Thursday, January 18, 2018

Employer Beware: Your Current Bonus Program May Be Irrevocable

Last week, in Boswell v. Panera Bread Co., the Eighth Circuit Court of Appeals held that Panera Bread illegally imposed caps on amounts paid to managers under its bonus program. In order to recruit and retain managers, Panera had created a program under which managers were eligible to receive a one-time bonus to be paid five years after the managers signed at-will employment agreements containing the bonus program. In order to receive the bonus, the manager had to be employed as a manager at the time of payment.

However, after a downturn in profits, Panera decided to place a $100,000 cap on the manager retention bonus. Managers were notified of the cap in 2011 and informed that the cap would become effective in 2012. Plaintiff, Mark Boswell, sued Panera in 2014 on behalf of himself and a class of similarly situated managers. Boswell argued that Panera’s unilateral bonus cap was a breach of contract. Panera disagreed, maintaining that its 2011 notice of the cap constituted a new oral contract with the managers that they accepted by continuing employment. Panera also argued that the managers waived any potential contract claim by continuing to work for Panera with notice of the program change and that the managers were estopped from raising any claims due to the passage of time since 2011.

Last week’s ruling by the Eighth Circuit affirmed the lower court’s grant of summary judgment to the plaintiffs. In its ruling, the Eighth Circuit affirmed the lower court’s decision that the contract between Panera and the managers could not be unilaterally modified by Panera, because, by 2011, the managers had “rendered a substantial part of the requested performance by working at least a year after signing their agreements.” Citing Missouri law, the Eighth Circuit held that Panera’s unilateral modification of the original bonus program was not a mutual amendment to the original contract. The Eighth Circuit also held, based on an assumption about how the Missouri Supreme Court would rule, that the beginning of performance by the managers rendered Panera’s offer of the prior bonus program irrevocable, stating:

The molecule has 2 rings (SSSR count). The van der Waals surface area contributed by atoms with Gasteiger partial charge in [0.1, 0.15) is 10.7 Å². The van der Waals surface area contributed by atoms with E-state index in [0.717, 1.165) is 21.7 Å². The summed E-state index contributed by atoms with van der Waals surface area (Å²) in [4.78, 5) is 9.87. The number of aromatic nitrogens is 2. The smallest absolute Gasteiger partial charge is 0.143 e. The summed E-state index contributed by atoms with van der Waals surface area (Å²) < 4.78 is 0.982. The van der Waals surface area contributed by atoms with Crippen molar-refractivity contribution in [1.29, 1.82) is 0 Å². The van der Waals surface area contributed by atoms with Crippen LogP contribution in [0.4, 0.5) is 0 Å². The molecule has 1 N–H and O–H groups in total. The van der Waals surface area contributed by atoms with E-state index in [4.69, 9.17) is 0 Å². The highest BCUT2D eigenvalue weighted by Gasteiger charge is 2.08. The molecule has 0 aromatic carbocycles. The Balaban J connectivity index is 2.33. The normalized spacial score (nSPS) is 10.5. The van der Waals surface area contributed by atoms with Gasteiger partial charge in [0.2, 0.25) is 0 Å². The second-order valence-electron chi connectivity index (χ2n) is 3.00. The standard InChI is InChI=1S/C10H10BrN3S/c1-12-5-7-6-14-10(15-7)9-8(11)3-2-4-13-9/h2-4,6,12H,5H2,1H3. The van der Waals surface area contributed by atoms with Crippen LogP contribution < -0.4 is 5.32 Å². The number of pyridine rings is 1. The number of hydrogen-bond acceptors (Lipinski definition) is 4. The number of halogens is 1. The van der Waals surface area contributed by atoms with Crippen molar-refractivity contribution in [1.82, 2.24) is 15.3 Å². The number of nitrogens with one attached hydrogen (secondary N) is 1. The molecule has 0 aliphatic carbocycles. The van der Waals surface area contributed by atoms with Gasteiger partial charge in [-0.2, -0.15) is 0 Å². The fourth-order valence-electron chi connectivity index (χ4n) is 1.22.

Since the managers had begun performing the unilateral-contract offer, Panera was not entitled to move the goalposts on them by imposing a bonus cap, which was outside the contemplation of the unilateral-contract offer.
The Eighth Circuit rejected Panera’s argument that it reserved the power to modify or terminate the bonus program, finding no such clear language was present in the bonus program agreement.

The Boswell ruling is an important reminder to employers to use clear and concise language in employment and compensation agreements even when the employees involved are at-will. Had Panera’s bonus agreement included a clearly worded reservation of its right to modify or terminate the program, it likely would have prevailed in the Boswell case.

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